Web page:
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McKayla Maroney Says She Tried to Warn People About Larry Nassar in 2011

Abby Gardner
In a new interview, gymnast McKayla Maroney says she spoke out about Dr. Larry Nassar's abuse of her in 2011 but nothing was done to stop him.

On Sunday night, NBC's Dateline aired a follow-up special about the Larry Nassar abuse scandal that rocked the world of USA Gymnastics, and Olympic gold medalist McKayla Maroney—a member of the London 2012 "Fierce Five"—opened up about the years of abuse she suffered at the hands of the doctor, and how speaking out fell on deaf ears.

Maroney says the very first time Nassar examined her at age 13 (in a TV room at the famed Karolyi Ranch training facility), he behaved inappropriately. "He told me to get shorts on with no underwear. Basically, when that happened, I shut down...I wanted to go home," she says. "I felt very uncomfortable...I wanted my mom with me." She said that Nassar explained to her that putting his ungloved fingers inside her was a legitimate medical treatment for pain. "He said that nobody would understand this and the sacrifice it takes to get to the Olympics, so you can't tell anyone about this," she remembers. "I was like, 'That makes sense. I don't want to tell anybody about this.'" Like many of the other victims, she believed he was letting her in on on "Olympic secret." The abuse continued every single time she saw Nassar, Maroney says—hundreds of times.

She essentially says she suffered in silence until a car ride from a training session at the 2011 World Championships with other gymnasts and coach John Geddert. The night before, Maroney says her experience with Nassar was worse than ever: "I was bawling, naked, on a bed, him on top of me. I thought I was going to die." She goes on, "For the first time, to me, it was very very hard for me to not acknowledge the fact that this was not treatment, that I was being abused." And so in the car, she spoke out. "I even said out loud that Larry was fingering me. People gasped." (NBC confirmed with three others who were in the car, including Aly Raisman, that they remember the conversation.) Geddert said nothing and refused to comment for the story. He is currently under investigation in Michigan. "There were so many adults around us all the time. Nobody ever asked any questions," Raisman said, who was also interviewed for the Dateline segment. "Nobody ever said anything. We always thought that we were the problem." Maroney says after that, she decided to never speak about it again.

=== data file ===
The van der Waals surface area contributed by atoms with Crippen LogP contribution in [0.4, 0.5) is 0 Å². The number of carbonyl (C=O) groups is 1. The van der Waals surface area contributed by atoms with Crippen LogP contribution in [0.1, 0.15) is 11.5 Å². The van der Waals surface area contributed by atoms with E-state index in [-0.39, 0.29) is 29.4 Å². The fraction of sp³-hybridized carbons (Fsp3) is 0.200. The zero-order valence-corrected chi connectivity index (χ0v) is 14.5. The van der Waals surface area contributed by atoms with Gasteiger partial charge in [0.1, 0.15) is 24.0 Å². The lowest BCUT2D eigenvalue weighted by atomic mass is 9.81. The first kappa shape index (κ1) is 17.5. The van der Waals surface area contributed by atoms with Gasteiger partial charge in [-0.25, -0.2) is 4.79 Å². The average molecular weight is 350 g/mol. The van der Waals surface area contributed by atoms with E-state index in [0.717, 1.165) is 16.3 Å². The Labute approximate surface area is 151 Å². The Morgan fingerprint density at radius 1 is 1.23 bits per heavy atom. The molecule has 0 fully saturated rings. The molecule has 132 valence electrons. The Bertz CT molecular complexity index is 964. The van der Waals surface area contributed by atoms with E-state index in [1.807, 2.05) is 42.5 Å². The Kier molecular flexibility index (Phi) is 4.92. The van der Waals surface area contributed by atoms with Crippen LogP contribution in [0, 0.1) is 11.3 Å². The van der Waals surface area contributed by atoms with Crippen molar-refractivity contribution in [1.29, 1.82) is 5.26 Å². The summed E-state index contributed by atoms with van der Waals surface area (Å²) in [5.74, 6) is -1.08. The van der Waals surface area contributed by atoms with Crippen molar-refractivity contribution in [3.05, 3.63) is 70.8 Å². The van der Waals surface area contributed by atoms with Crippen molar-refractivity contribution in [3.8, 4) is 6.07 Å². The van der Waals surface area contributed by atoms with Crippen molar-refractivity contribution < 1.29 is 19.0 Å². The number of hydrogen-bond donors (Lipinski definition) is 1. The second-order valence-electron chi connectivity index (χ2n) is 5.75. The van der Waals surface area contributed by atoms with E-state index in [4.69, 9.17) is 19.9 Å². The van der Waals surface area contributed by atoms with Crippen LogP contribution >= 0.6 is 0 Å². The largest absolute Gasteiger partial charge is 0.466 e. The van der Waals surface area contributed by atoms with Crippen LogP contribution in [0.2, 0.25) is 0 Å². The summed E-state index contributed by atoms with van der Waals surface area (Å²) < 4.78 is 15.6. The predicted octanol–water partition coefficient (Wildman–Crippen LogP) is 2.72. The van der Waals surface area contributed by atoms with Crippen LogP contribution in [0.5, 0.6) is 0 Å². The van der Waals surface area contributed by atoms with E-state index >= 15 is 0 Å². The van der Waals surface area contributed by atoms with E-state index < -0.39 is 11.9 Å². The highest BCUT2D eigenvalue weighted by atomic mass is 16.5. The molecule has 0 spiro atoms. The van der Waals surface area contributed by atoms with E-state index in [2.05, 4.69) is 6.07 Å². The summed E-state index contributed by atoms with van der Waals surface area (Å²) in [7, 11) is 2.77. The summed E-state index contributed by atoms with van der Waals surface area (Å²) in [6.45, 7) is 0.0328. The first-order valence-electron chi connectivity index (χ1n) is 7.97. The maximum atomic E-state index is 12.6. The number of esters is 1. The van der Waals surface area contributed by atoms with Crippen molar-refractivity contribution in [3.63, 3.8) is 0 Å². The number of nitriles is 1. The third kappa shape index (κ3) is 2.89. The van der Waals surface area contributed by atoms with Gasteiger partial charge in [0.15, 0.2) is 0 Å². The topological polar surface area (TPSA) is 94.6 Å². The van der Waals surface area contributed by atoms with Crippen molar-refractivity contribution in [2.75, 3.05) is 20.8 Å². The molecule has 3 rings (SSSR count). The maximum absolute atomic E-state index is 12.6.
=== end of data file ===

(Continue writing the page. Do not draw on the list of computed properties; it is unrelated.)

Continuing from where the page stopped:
She is speaking out now "for the girls and for the future."

Nassar wasn't arrested until 2016 and there are still many unanswered questions, including some voiced by Raisman Sunday on Twitter after the special aired. "Hour prime time for investigative piece, no interview/scrutiny of current/recent execs of USAG, the org responsible for the sport & much of this mess! Why? I named someone currently in power at USAG that I reported Nassar to, it was omitted. Why? Still many unanswered questions."

USA Gymnastics issued a lengthy statement in response to the Dateline episode that said in part: "USA Gymnastics admires the courageous women who shared their deeply personal experiences about the impact Larry Nassar had on their lives. Their powerful voices and stories will continue to be a basis for our future decisions. USA Gymnastics is sorry that any athlete has been harmed during her or his gymnastics career, and we are committed to creating a culture that empowers and supports our athletes and focuses on our highest priority, which is the safety and well-being of our athletes. We hope everything we do going forward makes this very clear."

In February 2018, Nassar was sentenced to what will amount to multiple lifetimes in jail in two Michigan courtrooms, on top of a federal sentence for child pornography.